However, even before Iheka, Ambroise Kom argued as early as 1997 that African literature is orphaned literature because most of its writers and critics have become increasingly diasporic. It is clear, then, that the literature of exiled and diasporized African people (often referred to as Afrodiasporic/new African diasporas/global African/postcolonial African diaspora literature) is not a new development. Depending on what one is trying to achieve, this kind of literature can be traced as far back as 1789, when Olaudah Equaino wrote The Interesting Narrative of the Life of Olaudah Equaino, or Gustavus Vassa, the African, a memoir that details the experiences of an enslaved, and later freed, African man in England, the United States, and the West Indies.
After the abolition of the transatlantic slave trade and during the period of European colonial expansion on the continent, African writers also wrote profusely about the experiences of Africans living in the West. A prominent example here is J. E. Casely Hayford’s Ethiopia Unbound (1911), a novel that, amongst many other things, details the experiences of an African student living in London. There is also the 1915 play, The Blinkards, by Kobina Sekyi, which satirizes the group popularly known as the ‘Been-tos’ (the Africans who lived in Europe for a little while but started behaving like Europeans on their return to the continent).
At the tail end of the colonial era and the early start of decolonization, we had Olabisi Ajala’s An African Abroad (1963), a travel memoir that recounts an African man’s solitary travel to India, Australia, the Soviet Union, and the Middle East in the 1950s and 1960s. There was also the profoundly haunting account of a Senegalese woman working as a domestic servant in France in Ousmane Sembene’s (1962) short story, “Black Girl”, which was later adapted into a movie in 1966. Additionally, the Nigerian playwright, J.P. Clark, wrote about his stay in the US in the early 1960s in America, their America (1964) while the Ghanaian novelist, Ama Ata Aidoo, returned us to the ‘Been-to’ trope in her debut novel, Our Sister Killjoy (1977).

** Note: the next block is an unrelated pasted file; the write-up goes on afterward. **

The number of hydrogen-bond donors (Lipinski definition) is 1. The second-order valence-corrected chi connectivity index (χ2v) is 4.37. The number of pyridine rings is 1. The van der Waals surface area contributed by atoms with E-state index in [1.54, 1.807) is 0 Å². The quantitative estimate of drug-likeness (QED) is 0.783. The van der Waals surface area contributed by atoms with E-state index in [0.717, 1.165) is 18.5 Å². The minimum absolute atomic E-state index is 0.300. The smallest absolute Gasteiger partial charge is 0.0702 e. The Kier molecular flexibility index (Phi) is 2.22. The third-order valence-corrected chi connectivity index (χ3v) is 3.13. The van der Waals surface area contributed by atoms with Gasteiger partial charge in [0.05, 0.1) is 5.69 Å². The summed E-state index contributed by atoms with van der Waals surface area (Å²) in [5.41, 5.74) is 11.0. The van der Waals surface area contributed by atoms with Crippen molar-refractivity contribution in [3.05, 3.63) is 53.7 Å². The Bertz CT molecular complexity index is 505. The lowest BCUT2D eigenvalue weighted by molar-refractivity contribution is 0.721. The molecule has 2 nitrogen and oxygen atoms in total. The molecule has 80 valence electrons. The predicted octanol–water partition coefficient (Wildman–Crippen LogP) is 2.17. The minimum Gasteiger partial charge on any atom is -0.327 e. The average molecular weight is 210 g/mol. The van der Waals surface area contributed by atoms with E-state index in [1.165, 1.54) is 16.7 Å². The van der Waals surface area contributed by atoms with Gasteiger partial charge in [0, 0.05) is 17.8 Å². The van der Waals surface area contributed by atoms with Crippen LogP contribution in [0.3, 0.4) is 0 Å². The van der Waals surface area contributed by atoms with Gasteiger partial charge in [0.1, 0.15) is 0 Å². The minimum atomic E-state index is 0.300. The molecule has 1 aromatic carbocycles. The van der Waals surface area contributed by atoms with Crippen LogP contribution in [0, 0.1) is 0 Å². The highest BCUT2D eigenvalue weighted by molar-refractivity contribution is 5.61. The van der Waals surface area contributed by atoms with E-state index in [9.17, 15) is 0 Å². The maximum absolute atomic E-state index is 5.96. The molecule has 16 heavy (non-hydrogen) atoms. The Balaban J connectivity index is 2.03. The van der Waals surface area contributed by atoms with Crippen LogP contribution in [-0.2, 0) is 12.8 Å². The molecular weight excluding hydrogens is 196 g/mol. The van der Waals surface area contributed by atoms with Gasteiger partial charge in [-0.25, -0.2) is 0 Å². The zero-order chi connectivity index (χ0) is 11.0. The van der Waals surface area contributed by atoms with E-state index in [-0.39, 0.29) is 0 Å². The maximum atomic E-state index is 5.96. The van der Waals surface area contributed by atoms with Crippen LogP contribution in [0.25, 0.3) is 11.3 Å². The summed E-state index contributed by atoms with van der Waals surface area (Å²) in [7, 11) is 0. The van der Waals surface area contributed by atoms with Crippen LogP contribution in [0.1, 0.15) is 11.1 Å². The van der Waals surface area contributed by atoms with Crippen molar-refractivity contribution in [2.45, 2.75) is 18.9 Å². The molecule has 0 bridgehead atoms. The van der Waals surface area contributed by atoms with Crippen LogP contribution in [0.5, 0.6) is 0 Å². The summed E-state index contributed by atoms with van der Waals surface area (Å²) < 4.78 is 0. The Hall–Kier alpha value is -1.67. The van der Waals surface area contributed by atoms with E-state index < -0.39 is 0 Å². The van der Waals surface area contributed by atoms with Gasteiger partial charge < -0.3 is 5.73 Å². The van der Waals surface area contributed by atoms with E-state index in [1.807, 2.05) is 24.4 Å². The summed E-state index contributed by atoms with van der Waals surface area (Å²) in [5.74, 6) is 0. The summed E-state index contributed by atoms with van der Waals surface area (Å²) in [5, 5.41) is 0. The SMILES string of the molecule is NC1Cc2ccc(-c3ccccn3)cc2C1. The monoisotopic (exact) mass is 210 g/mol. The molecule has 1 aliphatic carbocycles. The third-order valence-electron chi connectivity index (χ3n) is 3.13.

One common trope in most of the literature of the African diaspora during the late colonial and early decolonial periods is the certainty of return. The main character (born in Africa) often returns to their home country and is expected to contribute to national development in their home country. This is where postcolonial African diaspora literature departs from its predecessor.
In the new African diaspora narratives, we are witnessing the ways in which postcolonial disenchantments simultaneously complicate the question of return and devitalize rigid attachments to the nation-state. In essence, the crisis of postcoloniality (which led to the production of hyphenated identities for many African writers) makes the question of the diaspora impossible to ignore not only in the lives of African writers but also in their writings.
It goes without saying that this debate about the diasporization of African literature is situated within the politics of reading and artistic valuations as well as the complicated terrain of global publishing. In grappling with this debate, one needs to ask: which African writers have access to giant Western publishers such as Knopf and Random House? Which African literary texts are chosen for book clubs around the world? And which contemporary African writings are literature professors teaching?
Also, it is pertinent to note that the discourse of the diasporization of African literature seems more prevalent in the Anglophone literary world and that most of the so-called new/global African diaspora writers are, more often than not, published in Britain and especially the United States. To put it bluntly, the debate about the diasporization of African literature is in many ways a debate about the Americanization of African literature.
There are, of course, Africans writing from other parts of the diaspora (think of Cristina Ali Farah, Olumide Popoola and Ingy Mubiayi, whose works represent the different communities of the new African diasporas across Europe), but there is still an obstinate dominance of Anglo-American African writings. For instance, not a lot of people in the Anglophone African literary circle are aware that the famous novel, On Black Sisters Street, by the Belgian-Nigerian writer, Chika Unigwe (who, by the way, now lives in the US) was first published in Dutch as Fata Morgana. The book swept the literary world by storm and went on to win many literary awards only after it was published into English in 2009.